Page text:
Could ‘no frills’ private schools be the way forward?

News Article

A new “cut-price private school” which is due to open in September 2017 and has been hailed as the first of its kind, plans to charge parents the equivalent of just £52 a week. ‘The Independent Grammar School: Durham’ will set its fees at £2,700-a-year for a “traditional private education without the frills”.

Professor James Tooley, a professor of education policy at Newcastle University who is behind the plans for the new style independent school, said: “This is not necessarily for lower income families, it is for anyone who says private education is far too expensive.

“They often include Olympic size swimming pools, rugby pitches and so on – we are saying that these are not necessary for private education.

“We are saying, let’s get rid of all those and have the basics: high academic standards, strong grounding in mathematics, phonics and languages. It will be no frills and no flash.”

The new independent school will be based in a newly refurbished former church in Durham. The school will have a Christian ethos, but will not be faith-based. It will have an inclusive admissions policy, with children of all backgrounds and no selection tests.

If the DfE grants registration for this new independent school, Professor Tooley has ambitions to open a chain across the north of England. The school’s website promises that its premises will be “simple and unpretentious”, but “clean, hygienic and welcoming”.

Prof Tooley, who has previously established a number of low cost private schools in India, Pakistan and Nigeria, added: “There is always a desire among parents for private education, even those in very poor countries who cannot afford the fees.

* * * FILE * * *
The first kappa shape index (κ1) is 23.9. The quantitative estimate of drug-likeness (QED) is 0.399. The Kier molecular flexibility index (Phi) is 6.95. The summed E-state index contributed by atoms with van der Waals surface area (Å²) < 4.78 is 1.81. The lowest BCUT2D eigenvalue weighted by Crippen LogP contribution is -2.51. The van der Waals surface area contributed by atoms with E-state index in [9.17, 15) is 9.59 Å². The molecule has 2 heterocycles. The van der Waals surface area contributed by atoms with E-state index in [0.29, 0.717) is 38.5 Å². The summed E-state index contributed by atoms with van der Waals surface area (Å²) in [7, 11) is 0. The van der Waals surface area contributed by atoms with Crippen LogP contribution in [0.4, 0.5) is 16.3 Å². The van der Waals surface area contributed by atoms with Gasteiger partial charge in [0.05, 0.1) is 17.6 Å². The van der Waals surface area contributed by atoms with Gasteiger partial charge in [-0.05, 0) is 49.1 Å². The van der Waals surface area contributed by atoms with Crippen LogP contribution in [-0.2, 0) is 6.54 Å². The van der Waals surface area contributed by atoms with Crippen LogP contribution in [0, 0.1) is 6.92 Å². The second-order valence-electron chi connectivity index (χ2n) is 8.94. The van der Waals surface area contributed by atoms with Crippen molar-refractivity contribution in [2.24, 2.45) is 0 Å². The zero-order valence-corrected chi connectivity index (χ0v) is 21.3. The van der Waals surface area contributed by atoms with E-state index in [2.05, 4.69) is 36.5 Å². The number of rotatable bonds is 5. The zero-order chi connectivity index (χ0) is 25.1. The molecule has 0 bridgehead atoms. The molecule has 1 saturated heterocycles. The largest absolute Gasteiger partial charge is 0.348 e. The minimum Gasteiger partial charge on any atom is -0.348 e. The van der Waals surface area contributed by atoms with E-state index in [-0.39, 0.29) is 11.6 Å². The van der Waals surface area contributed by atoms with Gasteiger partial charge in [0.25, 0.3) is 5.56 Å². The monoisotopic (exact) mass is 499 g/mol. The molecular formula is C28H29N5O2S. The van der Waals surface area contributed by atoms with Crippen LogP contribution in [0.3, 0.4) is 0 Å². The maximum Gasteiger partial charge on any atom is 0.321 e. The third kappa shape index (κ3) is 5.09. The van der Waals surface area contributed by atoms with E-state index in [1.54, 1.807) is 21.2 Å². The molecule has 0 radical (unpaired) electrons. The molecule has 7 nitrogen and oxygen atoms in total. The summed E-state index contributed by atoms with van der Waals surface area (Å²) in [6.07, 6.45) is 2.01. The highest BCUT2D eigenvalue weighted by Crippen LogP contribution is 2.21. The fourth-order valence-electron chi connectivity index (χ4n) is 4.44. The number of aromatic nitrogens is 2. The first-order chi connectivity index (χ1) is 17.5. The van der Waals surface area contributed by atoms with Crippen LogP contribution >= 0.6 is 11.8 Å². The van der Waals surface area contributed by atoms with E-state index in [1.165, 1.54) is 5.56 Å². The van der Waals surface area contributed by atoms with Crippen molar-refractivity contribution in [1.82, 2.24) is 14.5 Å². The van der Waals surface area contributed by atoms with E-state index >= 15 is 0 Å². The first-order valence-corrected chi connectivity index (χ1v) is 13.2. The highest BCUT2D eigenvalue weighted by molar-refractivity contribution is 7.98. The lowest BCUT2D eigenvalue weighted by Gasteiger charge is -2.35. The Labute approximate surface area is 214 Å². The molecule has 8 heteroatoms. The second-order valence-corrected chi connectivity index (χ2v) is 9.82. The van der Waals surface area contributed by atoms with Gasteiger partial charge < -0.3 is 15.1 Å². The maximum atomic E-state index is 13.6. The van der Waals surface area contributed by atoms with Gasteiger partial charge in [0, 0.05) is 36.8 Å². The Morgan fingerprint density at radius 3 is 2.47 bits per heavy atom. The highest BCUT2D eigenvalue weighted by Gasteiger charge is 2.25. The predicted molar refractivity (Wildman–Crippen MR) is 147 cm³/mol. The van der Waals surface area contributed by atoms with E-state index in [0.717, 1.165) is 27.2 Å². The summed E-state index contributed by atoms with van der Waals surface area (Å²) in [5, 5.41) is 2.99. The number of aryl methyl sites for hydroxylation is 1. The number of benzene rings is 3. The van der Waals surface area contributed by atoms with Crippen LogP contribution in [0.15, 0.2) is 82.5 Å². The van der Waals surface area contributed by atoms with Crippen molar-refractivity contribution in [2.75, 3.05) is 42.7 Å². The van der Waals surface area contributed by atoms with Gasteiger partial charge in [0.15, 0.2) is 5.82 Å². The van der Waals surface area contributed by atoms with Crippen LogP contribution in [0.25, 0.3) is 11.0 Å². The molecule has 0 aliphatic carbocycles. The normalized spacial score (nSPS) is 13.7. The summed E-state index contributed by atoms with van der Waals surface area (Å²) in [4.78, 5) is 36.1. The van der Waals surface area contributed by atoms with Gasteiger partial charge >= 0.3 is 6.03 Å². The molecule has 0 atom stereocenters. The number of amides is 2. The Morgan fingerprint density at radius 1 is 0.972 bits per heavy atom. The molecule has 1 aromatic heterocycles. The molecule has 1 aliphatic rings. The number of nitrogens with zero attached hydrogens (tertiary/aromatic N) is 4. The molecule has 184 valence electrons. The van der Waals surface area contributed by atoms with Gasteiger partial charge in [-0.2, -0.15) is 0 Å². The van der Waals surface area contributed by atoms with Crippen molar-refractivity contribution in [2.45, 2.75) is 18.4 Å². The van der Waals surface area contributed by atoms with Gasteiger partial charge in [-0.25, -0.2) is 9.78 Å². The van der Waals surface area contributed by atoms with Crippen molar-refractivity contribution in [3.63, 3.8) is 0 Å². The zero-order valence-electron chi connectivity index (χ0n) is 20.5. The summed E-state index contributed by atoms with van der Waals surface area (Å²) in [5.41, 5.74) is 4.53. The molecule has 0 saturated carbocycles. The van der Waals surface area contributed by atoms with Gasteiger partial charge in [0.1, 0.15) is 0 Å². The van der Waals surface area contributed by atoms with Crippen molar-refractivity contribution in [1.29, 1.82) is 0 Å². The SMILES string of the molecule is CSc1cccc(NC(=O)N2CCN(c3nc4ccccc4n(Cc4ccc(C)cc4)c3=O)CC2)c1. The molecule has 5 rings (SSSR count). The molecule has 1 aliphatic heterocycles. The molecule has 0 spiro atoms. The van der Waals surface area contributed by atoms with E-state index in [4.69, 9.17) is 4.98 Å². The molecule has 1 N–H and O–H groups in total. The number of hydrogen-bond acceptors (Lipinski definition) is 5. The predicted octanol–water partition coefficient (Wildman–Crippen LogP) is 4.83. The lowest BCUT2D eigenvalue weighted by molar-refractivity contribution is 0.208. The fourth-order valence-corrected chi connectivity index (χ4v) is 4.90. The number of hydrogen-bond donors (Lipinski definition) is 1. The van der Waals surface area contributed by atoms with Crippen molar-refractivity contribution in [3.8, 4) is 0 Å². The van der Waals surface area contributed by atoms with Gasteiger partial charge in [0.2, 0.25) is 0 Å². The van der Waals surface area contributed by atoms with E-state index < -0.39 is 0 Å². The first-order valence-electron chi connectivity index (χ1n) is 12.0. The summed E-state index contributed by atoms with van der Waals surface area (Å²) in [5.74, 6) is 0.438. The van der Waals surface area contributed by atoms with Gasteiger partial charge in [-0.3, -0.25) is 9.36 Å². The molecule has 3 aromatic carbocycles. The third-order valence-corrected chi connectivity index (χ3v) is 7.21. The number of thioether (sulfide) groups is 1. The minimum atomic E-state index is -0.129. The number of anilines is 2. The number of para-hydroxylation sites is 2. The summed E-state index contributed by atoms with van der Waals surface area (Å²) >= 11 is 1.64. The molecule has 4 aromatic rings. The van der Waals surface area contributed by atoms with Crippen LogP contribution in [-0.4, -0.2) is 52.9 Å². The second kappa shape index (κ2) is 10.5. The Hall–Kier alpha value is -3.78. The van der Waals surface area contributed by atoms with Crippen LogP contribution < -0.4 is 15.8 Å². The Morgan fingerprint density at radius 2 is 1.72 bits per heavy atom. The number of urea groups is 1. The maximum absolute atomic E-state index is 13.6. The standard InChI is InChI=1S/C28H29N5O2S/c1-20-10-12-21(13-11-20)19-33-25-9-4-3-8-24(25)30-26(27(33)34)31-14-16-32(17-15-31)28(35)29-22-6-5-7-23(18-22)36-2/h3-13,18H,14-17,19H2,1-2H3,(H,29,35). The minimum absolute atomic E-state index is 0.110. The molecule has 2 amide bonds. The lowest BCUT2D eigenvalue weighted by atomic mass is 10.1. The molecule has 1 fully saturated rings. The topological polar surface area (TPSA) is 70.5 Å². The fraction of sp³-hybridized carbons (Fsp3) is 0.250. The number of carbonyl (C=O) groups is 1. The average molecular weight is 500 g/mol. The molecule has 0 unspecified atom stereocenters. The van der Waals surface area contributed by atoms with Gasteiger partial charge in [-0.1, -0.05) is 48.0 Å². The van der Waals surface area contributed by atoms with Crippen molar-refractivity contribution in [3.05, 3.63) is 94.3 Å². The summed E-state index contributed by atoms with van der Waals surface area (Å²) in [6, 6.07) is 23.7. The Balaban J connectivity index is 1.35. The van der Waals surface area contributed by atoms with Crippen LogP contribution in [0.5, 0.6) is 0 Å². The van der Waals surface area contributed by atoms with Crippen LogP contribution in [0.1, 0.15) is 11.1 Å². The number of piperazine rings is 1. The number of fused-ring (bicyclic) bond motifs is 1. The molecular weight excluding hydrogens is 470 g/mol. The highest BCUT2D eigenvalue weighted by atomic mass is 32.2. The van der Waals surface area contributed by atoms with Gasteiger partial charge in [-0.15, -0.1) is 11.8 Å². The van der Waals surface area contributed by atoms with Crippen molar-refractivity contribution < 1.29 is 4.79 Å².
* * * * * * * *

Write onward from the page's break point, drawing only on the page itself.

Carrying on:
“I have given talks at conferences about this, and I am always asked ‘could the same thing happen in the UK?’  “I have been thinking about it for several years and then finally got together with some colleagues and decided to do it.”

The curriculum will be “traditional and knowledge-rich, giving children access to the best of what has been written, spoken and said”.

Luke Morgan, a Partner with Palmers who specialise in debt recovery, said: “This new low cost business model is certainly innovative and many in the independent education sector will be watching with interest to see if the school is able to cover its costs long-term.

“It is no secret that a number of independent schools, which charge much higher fees, struggle to survive in part due to the constant battle to ensure that parents pay on time.

“The new Durham Grammar School plans to set fees at around one fifth of the amount charged by most private schools, yet still remain financially viable. Although it expects to be able to balance its books because it has cut out non-essential luxuries, it will still largely be dependent upon parents keeping to their end of the agreement and not defaulting on their termly fees, in order to remain solvent.

“For any school operating in the independent sector, keeping control of your finances and minimising debt is key to continued liquidity of funds,” continued Luke. “If cash flow becomes an issue, it is important to get advice at an early stage and seeking advice from a legal professional who has experience of both commercial debt recovery and the education sector is particularly important.”

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